A Cognitive Constraint Model of Dual-Task Trade-offs in a Highly Dynamic Driving Task

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Describes a modeling study of the strategic variations in distracted driving and their effects on driver performance. Demonstrates how a constraint modeling approach can be applied to complex dynamic tasks.

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A Cognitive Constraint Model of Dual-Task Trade-offs in a Highly Dynamic Driving Task

  1. 1. A Cognitive Constraint Model of Dual-Task Trade-offs in a Highly Dynamic Driving Task Duncan Brumby Andrew Howes Dario Salvucci Duncan Brumby, Drexel University | Brumby@cs.drexel.edu
  2. 2. questions to address ... • why do people interleave tasks rather than completing one task before moving to another? • when in a task are people likely to switch? Duncan Brumby, Drexel University | Brumby@cs.drexel.edu
  3. 3. scope of behavioral adaptations are bound by constraints • deprived of regular attention driving performance rapidly declines with potentially disastrous consequences • ... but switching between tasks carries costs • benefits of frequently interleaving tasks play against the costs of switching between them Duncan Brumby, Drexel University | Brumby@cs.drexel.edu
  4. 4. overview of talk • background - the problem with doing more than one thing at once • model - a cognitive constraint model of distracted driving • results - a speed/accuracy trade-off • conclusions Duncan Brumby, Drexel University | Brumby@cs.drexel.edu
  5. 5. doing more than one thing at once • people frequently use a mobile device while doing something else ... - we listen to our iPod while walking through the city - we use a cell phone while we are driving • there is clearly a problem with doing this ... - “iPod oblivion” lead New York City to contemplate banning pedestrian iPod use on city streets (toptechnews.com, Feb. 2007) - driver distraction is a major contributing cause of traffic accidents Duncan Brumby, Drexel University | Brumby@cs.drexel.edu
  6. 6. what’s the cause of the problem? • psychological constraints limit task parallelism - to drive we have to look at the road - ... to write a SMS text message we have to look at the phone - ... but the eyes have a limited field of effective view - ... and this will lead to potential bottlenecks Duncan Brumby, Drexel University | Brumby@cs.drexel.edu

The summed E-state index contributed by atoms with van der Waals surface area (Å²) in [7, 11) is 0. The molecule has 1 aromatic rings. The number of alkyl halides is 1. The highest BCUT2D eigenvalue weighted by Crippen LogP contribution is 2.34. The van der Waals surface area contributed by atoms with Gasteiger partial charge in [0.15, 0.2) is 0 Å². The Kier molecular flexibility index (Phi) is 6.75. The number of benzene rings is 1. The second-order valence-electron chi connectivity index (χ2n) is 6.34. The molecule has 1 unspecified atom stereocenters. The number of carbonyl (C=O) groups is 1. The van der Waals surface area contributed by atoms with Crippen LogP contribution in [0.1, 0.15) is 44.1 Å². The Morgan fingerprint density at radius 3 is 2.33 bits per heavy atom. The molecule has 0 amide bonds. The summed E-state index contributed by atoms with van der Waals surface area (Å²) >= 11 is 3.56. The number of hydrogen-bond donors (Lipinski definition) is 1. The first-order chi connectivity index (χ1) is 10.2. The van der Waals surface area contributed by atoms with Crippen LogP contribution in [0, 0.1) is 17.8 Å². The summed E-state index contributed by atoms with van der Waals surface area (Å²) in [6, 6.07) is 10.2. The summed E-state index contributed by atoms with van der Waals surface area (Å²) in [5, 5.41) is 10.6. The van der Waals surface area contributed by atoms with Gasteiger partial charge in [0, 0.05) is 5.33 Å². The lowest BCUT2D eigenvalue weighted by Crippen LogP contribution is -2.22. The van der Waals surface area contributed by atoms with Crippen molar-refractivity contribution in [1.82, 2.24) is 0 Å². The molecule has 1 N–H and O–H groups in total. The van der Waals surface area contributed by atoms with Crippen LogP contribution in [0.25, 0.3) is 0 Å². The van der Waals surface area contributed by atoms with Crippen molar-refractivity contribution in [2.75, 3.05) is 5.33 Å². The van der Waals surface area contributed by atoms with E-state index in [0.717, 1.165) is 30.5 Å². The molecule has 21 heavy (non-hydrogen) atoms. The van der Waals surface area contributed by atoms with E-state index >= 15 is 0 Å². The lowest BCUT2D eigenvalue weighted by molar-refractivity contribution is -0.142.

7. 7. how might limited resources be divided between two or more continuous tasks? • simple model - at any given time task A or task B can be “active” - model the information flow between tasks - assume that switching between tasks carries a time cost (Allport, Styles, & Hsieh, 1994, Attention & Performance XV) Task A Switch Cost Task B Time (s) Duncan Brumby, Drexel University | Brumby@cs.drexel.edu
  8. 8. explore permutations ... Task A Switch Cost Task B Time (s) Task A Switch Cost Task B Time (s) for a 9-key task there are 28 (or 256) possible strategic variations! Duncan Brumby, Drexel University | Brumby@cs.drexel.edu
  9. 9. when should one switch between tasks? • Payne, Duggan, & Neth (in press, JEP:General) - moment-to-moment decision to switch is dependent on characteristics of the current task - found that task switching behavior is explained by optimal foraging theory (Green, 1984; Stepthens & Krebs, 1986) • people are sensitive to the task environment Duncan Brumby, Drexel University | Brumby@cs.drexel.edu
  10. 10. in a highly dynamic driving task • ... safety clearly matters • a common surrogate measure is lateral deviation of vehicle from lane center • aim to develop a model that predicts changes in lateral deviation under dual-task conditions Duncan Brumby, Drexel University | Brumby@cs.drexel.edu
  11. 11. model of distracted driving Task A: dialing switch cost Task B: steering Lateral Deviation (m) Con verg rge e e v Di Center of road Time (s) Duncan Brumby, Drexel University | Brumby@cs.drexel.edu
  12. 12. parameterizing the model • analyze human steering data to estimate basic driving model parameters • express trends in data as functions of time and the vehicle's lateral deviation Duncan Brumby, Drexel University | Brumby@cs.drexel.edu